In this paper, we provide an overview of research highlighting the relation between cultural processes, social norms, and food choices, discussing the implication of these findings for the promotion of more sustainable lifestyles. Our aim is to outline how environmental psychological research on urban affordances, through the specific concepts of restorative environments and walkability, could complement these findings to better understand human health, wellbeing and quality of life. We highlight how social norms and cultural processes are linked to food choices, and we discuss the possible health-related outcomes of cultural differences in food practices as well as their relation to acculturation and globalization processes. We also discuss the concepts of restorative environments and walkability as positive urban affordances, their relation to human wellbeing, and the possible link with cultural processes and sustainable lifestyles. Finally, we outline issues for future research and areas for policy-making and interventions on the links between cultural processes, healthy and sustainable food consumption and urban affordances, for the pursuit of public health, wellbeing and environmental sustainability.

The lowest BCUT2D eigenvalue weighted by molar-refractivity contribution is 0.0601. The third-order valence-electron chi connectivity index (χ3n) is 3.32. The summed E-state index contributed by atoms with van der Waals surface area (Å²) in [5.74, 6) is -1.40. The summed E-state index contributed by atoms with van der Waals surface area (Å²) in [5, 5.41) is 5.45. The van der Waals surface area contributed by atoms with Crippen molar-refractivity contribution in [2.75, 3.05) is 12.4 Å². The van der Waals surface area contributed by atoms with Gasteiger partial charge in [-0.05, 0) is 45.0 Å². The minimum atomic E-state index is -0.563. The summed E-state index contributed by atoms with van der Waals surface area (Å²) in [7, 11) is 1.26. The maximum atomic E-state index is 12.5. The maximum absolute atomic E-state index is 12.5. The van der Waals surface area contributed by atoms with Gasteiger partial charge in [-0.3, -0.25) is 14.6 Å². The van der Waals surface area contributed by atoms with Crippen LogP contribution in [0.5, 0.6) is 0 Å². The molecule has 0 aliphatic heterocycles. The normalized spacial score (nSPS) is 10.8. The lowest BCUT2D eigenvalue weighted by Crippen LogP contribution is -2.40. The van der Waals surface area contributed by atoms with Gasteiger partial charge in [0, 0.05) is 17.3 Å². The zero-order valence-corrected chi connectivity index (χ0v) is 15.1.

Research Professor on society, culture, art, cognition, critical thinking, intelligence, creativity, neuroscience, autopoiesis, self-organization, complexity, systems, networks, rhizomes, leadership, sustainability, thinkers, futures ++
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